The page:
To George Jefferson
Monticello Sep. 5 1800.
On the 4th. of Aug. I drew on you in favor of Rhodes for 168.82 D. this by my statement would be somewhat over the funds I had in your hands, besides which you have paid articles of freight, drayage &c of which I have no account. I now inclose you a draught on John Barnes at George town1 for 200. D. tho’ it must be presented to him there, yet it is payable at the bank of the US. in Philadelphia. whether this kind of draught, or one payable at George town is most negociable with you I should wish to be informed, as in the 1st. week of the ensuing month mr Barnes will have funds of mine in his hands which I shall wish to draw. Our sheriffs will be going to Richmond about the 22d. inst. (or a little before the 1st. of October) to pay up their collection. I shall give them draughts on you for my taxes, and also for some sums assumed by me for others. not possessing a statement of them, I do not know whether the inclosed draught will cover them, but you shall be furnished with another amply sufficient payable at Georgetown or Philadelphia as best suits you, the first week in Octob. if this can be disposed of for cash it will provide you for my draught. if not, they may perhaps leave me in arrears with you a few days. I pray you in that case to make the advance for me for a few days, as the sheriffs will be liable to a penalty if they do not pay into the treasury at a fixed day. by the next post I shall be able to inform you what my draught may be probably one or two hundred dollars beyond the bill inclosed—mr Barnes sent from Philadelphia directed to you,2 in April I think, a [box] containing a pair of mahogany dining tables addressed to mr Eppes, marked probably I.W.E. I do not know by what vessel they came but they left Philadelphia while I was there. they came, I believe, alone. mr Eppes says that on application to you you cannot find them. still I think they must be in your warehouse. I pray you to search well. in the mean time I write to mr Barnes on the subject. I am Dear Sir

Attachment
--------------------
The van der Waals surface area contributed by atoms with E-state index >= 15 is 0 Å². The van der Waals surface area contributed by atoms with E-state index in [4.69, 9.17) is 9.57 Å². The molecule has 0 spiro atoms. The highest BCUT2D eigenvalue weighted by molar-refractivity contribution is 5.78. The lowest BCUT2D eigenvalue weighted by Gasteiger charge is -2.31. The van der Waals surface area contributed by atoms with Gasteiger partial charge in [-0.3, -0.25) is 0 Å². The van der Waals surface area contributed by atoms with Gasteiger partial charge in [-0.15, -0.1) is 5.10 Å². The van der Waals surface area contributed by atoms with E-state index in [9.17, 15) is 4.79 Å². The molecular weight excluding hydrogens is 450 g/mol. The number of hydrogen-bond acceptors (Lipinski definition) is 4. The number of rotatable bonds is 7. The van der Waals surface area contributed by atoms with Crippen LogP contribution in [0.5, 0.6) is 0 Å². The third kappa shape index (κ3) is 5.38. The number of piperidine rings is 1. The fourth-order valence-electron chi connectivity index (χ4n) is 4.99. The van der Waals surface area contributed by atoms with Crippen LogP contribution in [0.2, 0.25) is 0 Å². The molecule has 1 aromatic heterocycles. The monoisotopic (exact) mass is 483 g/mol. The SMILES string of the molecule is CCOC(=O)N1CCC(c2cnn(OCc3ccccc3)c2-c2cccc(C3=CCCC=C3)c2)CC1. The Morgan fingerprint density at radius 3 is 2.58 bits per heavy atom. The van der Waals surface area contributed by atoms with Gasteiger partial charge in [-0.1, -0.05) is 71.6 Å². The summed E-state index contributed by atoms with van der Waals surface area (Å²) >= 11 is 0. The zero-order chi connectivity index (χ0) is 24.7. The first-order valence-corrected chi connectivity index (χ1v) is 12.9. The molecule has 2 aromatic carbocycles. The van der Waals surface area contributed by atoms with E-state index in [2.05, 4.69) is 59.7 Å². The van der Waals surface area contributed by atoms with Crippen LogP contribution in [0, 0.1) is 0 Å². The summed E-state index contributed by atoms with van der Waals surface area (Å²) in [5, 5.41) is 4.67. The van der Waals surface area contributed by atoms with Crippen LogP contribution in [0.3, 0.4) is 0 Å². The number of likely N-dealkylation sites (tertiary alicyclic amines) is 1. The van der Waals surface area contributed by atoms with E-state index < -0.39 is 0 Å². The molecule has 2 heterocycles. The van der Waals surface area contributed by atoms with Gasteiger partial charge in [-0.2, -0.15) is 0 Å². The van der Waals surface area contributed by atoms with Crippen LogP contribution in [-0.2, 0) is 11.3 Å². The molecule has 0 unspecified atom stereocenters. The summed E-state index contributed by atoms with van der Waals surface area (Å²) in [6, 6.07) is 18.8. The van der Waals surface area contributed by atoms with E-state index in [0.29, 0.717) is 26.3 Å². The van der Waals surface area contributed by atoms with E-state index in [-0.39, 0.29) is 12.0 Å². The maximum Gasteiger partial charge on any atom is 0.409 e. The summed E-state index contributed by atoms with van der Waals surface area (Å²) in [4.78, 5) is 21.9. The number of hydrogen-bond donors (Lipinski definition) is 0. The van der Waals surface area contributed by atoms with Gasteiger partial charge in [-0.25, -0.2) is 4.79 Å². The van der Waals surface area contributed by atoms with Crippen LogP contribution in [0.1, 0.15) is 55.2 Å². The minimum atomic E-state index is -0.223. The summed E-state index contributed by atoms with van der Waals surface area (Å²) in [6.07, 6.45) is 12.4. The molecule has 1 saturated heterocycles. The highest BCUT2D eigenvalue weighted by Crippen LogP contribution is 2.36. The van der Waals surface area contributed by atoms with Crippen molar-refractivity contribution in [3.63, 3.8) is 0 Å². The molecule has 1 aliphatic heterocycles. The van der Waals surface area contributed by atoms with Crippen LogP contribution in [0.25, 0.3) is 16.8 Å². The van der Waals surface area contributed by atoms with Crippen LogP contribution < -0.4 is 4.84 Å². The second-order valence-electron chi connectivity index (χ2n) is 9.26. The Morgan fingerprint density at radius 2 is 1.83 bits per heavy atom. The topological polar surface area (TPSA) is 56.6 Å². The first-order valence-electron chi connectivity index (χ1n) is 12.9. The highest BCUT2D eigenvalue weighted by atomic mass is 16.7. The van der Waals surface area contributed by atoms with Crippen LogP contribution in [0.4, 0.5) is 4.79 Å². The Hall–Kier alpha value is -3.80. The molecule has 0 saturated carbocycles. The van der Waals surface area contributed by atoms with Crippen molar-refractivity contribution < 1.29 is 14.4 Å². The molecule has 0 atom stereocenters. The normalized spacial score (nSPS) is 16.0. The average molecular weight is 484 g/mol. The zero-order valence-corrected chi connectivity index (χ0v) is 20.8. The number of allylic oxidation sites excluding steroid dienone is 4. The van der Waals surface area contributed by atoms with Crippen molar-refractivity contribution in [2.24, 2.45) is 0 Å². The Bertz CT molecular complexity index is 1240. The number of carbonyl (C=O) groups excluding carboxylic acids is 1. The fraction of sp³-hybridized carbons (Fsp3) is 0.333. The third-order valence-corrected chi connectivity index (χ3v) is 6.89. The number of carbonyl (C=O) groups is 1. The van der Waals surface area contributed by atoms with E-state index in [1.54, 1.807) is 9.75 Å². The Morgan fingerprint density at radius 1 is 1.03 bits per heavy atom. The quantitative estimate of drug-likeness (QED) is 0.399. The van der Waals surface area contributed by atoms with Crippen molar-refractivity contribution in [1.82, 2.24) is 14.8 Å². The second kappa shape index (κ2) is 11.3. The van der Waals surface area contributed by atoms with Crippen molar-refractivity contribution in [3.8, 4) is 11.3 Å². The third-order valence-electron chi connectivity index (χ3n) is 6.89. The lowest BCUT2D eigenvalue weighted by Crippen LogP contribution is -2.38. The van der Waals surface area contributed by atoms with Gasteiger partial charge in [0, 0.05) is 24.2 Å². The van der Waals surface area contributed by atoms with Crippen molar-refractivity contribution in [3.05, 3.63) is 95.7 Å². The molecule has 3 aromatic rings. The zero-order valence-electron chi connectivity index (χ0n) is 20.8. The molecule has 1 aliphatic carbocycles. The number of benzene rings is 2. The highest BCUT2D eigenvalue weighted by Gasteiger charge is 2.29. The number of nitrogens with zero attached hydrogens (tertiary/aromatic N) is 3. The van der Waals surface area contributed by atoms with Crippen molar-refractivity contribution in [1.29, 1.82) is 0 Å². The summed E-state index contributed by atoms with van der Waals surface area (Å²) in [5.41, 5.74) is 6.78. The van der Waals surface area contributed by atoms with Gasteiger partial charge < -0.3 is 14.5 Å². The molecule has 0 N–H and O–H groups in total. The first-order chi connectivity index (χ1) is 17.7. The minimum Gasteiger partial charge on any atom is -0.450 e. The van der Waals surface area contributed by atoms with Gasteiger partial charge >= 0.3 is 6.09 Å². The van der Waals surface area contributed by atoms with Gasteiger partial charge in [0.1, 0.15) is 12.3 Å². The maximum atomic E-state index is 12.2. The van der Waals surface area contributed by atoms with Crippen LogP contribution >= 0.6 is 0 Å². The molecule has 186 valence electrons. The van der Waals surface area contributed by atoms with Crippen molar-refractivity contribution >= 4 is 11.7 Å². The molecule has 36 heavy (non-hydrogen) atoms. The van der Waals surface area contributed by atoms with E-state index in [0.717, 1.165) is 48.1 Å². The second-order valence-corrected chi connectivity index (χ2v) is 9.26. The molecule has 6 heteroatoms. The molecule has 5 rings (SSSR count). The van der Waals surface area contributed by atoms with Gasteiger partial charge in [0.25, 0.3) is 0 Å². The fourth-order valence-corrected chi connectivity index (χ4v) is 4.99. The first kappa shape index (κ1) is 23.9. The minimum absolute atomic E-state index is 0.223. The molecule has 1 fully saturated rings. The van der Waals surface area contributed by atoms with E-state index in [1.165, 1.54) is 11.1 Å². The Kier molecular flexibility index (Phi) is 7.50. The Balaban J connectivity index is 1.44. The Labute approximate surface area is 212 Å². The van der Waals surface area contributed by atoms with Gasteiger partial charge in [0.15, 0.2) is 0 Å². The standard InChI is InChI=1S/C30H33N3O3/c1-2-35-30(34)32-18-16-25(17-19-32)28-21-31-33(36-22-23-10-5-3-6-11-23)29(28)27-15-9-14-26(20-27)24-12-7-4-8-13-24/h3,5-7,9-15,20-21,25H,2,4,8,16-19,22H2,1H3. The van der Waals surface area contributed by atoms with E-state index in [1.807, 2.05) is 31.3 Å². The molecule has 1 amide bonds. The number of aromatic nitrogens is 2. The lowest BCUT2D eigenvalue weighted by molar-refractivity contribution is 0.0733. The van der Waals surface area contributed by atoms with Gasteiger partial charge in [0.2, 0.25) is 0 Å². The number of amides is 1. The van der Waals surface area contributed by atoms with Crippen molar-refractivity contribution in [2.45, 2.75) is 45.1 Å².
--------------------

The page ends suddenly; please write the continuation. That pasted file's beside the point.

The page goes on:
PrC (MHi); faint; at foot of text: “Mr George Jefferson”; endorsed by TJ in ink on verso. Enclosure not found.
Matthew Rodes (Rhodes) collected the federal direct tax enacted in 1798 on land, houses, and slaves. According to TJ’s financial records, the tax on his Albemarle County lands amounted to $97.75; the tax on Monticello, valued at $6,000, was $30; the tax on 65 slaves amounted to $32.50; and the federal tax on his phaeton was $9. The correct total was $169.25, but TJ continued to refer to it as $168.62 (MB description begins James A. Bear, Jr., and Lucia C. Stanton, eds., Jefferson’s Memorandum Books: Accounts, with Legal Records and Miscellany, 1767–1826, Princeton, 1997, The Papers of Thomas Jefferson, Second Series description ends , 2:1023–4).
Draughts on you for my taxes: TJ gave Alexander Garrett a payment of $104.63 for his taxes and fees in St. Anne’s Parish, where Monticello was located. The amount included $10.24 for William Short’s taxes. TJ’s taxes in Fredericksville Parish amounted to only $11.15, but he gave Joel Yancey an order for $264.31. Of that $170 was for money TJ received from Yancey on 4 and 15 Sep., to be repaid in Richmond. The remainder was for sums assumed by TJ for others, including $21.19 for William Davenport, $28.64 for Ann and Walter Key, $7 for James Key, and $26.33 for John H. Buck (MB description begins James A. Bear, Jr., and Lucia C. Stanton, eds., Jefferson’s Memorandum Books: Accounts, with Legal Records and Miscellany, 1767–1826, Princeton, 1997, The Papers of Thomas Jefferson, Second Series description ends , 1:40n; 2:1023–7).
1. TJ interlined “for 200. D.”
2. Preceding three words interlined.